Fellow P2TECH-ies --
Well, can it?
And if the answer is "yes" -- what would it take to make it so?
These are not idle musings on the part of a scruffy, distractable, overweight nerd, either.
Nope. Not idle in the least.
(The rest is pretty much spot on, of course.)
I ask these questions because I've been approached about making a presentation on this topic at a conference which is coming up later this fall, and wish to gather some informed perspectives on the subject. As I often do when faced with a question that's over my head, technically, I've come to P2TECH in hopes of finding some bits of wisdom. And maybe some viewpoints that challenge my own.
I recognize this is an open-ended question -- I think by now we all have a grasp of what the notion of sustainability means, but am not sure I've seen anything really robust in terms of quantifiable definitions.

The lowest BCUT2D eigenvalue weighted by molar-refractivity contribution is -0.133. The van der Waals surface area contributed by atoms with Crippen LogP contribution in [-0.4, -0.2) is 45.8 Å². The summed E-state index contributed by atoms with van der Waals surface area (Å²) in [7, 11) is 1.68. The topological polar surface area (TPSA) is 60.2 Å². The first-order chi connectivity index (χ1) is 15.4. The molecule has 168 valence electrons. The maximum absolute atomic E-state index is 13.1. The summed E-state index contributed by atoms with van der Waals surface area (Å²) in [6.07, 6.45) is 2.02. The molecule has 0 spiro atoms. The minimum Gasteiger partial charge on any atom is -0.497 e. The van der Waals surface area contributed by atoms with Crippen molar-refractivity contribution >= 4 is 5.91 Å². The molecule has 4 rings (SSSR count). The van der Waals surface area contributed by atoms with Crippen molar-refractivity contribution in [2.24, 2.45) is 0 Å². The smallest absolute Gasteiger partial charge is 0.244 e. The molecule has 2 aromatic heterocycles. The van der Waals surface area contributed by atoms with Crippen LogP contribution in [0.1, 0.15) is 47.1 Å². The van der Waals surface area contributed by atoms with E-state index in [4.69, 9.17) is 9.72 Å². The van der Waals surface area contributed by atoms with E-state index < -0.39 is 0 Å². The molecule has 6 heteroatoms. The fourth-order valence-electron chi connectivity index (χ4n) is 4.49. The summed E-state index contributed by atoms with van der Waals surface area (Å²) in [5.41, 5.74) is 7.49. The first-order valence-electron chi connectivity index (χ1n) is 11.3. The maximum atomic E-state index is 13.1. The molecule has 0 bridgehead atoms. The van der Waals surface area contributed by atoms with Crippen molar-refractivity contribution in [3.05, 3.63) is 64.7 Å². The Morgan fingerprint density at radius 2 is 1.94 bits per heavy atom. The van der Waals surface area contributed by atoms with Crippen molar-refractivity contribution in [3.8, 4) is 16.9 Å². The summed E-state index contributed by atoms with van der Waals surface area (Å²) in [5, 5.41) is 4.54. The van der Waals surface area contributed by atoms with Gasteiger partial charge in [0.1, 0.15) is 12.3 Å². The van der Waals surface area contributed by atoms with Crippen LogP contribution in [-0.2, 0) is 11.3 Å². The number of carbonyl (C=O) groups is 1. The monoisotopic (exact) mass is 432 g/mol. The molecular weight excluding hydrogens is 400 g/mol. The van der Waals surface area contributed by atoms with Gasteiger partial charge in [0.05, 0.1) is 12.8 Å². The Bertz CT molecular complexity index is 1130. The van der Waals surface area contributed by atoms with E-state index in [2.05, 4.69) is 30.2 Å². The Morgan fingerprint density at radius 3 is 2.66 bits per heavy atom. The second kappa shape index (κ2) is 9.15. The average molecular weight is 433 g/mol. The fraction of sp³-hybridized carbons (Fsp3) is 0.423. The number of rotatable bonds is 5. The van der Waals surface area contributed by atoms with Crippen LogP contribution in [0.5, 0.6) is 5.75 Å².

Yes, I'm aware of any number of sustainability metrics and indicators that have been used (and in fact plan to use them prominently in my talk).
But most of these metrics allow for more wiggle room than my most comfy blue jeans, now that I've lost 22 lbs.
(had to sneak that in there, somewhere!)
So consider it an invitation to open-ended answers, as well.
If you have an opinion regarding either question: whether nuclear power CAN be sustainable, or what it would take to MAKE it sustainable -- I'm eager to hear it. If I end up using your ideas in my talk, I'll be sure to provide appropriate attribution.
The conference is in mid-November, but I'd be especially interested in comments I receive early enough to incorporate into a broader framework -- say, Oct 1.
I'll be sure to share the presentation with any who wish to see it, once it's been prepared.
Thanks in advance,
Senior Research Scientist, Knowledge Transformation & Integration Group
Pacific NW National Laboratory
PO Box 999
Richland, WA 99352
Voice: (509)-372-4946/Fax: (509) 375-2443